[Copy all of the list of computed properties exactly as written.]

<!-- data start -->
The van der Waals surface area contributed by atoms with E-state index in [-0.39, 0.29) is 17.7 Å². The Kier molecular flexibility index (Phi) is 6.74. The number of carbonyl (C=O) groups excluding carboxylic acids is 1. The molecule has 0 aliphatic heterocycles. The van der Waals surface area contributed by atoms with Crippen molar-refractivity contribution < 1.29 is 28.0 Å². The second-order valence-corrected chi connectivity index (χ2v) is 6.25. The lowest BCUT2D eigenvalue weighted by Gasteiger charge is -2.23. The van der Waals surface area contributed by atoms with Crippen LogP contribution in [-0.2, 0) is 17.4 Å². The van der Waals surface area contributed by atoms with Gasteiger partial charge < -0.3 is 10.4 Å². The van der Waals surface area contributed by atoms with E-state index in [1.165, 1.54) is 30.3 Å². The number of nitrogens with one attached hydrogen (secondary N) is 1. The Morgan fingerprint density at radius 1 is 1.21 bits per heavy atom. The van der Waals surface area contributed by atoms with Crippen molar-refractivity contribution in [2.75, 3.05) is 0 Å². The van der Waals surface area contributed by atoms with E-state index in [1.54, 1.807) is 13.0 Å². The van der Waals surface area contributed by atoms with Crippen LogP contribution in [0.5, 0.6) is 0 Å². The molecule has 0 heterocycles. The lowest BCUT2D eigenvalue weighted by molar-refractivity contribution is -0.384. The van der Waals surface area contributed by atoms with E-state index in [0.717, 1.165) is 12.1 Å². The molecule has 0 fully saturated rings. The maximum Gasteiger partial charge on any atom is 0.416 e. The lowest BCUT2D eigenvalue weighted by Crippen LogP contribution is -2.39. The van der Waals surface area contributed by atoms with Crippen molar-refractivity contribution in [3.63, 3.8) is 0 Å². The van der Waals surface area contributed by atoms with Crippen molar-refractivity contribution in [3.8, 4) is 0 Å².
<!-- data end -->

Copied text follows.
The van der Waals surface area contributed by atoms with E-state index in [-0.39, 0.29) is 17.7 Å². The Kier molecular flexibility index (Phi) is 6.74. The number of carbonyl (C=O) groups excluding carboxylic acids is 1. The molecule has 0 aliphatic heterocycles. The van der Waals surface area contributed by atoms with Crippen molar-refractivity contribution < 1.29 is 28.0 Å². The second-order valence-corrected chi connectivity index (χ2v) is 6.25. The lowest BCUT2D eigenvalue weighted by Gasteiger charge is -2.23. The van der Waals surface area contributed by atoms with Crippen LogP contribution in [-0.2, 0) is 17.4 Å². The van der Waals surface area contributed by atoms with Gasteiger partial charge < -0.3 is 10.4 Å². The van der Waals surface area contributed by atoms with E-state index in [1.165, 1.54) is 30.3 Å². The number of nitrogens with one attached hydrogen (secondary N) is 1. The Morgan fingerprint density at radius 1 is 1.21 bits per heavy atom. The van der Waals surface area contributed by atoms with Crippen molar-refractivity contribution in [2.75, 3.05) is 0 Å². The van der Waals surface area contributed by atoms with E-state index in [1.54, 1.807) is 13.0 Å². The van der Waals surface area contributed by atoms with Crippen LogP contribution in [0.5, 0.6) is 0 Å². The molecule has 0 heterocycles. The lowest BCUT2D eigenvalue weighted by molar-refractivity contribution is -0.384. The van der Waals surface area contributed by atoms with E-state index in [0.717, 1.165) is 12.1 Å². The molecule has 0 fully saturated rings. The maximum Gasteiger partial charge on any atom is 0.416 e. The lowest BCUT2D eigenvalue weighted by Crippen LogP contribution is -2.39. The van der Waals surface area contributed by atoms with Crippen molar-refractivity contribution in [3.63, 3.8) is 0 Å². The van der Waals surface area contributed by atoms with Crippen molar-refractivity contribution in [3.8, 4) is 0 Å².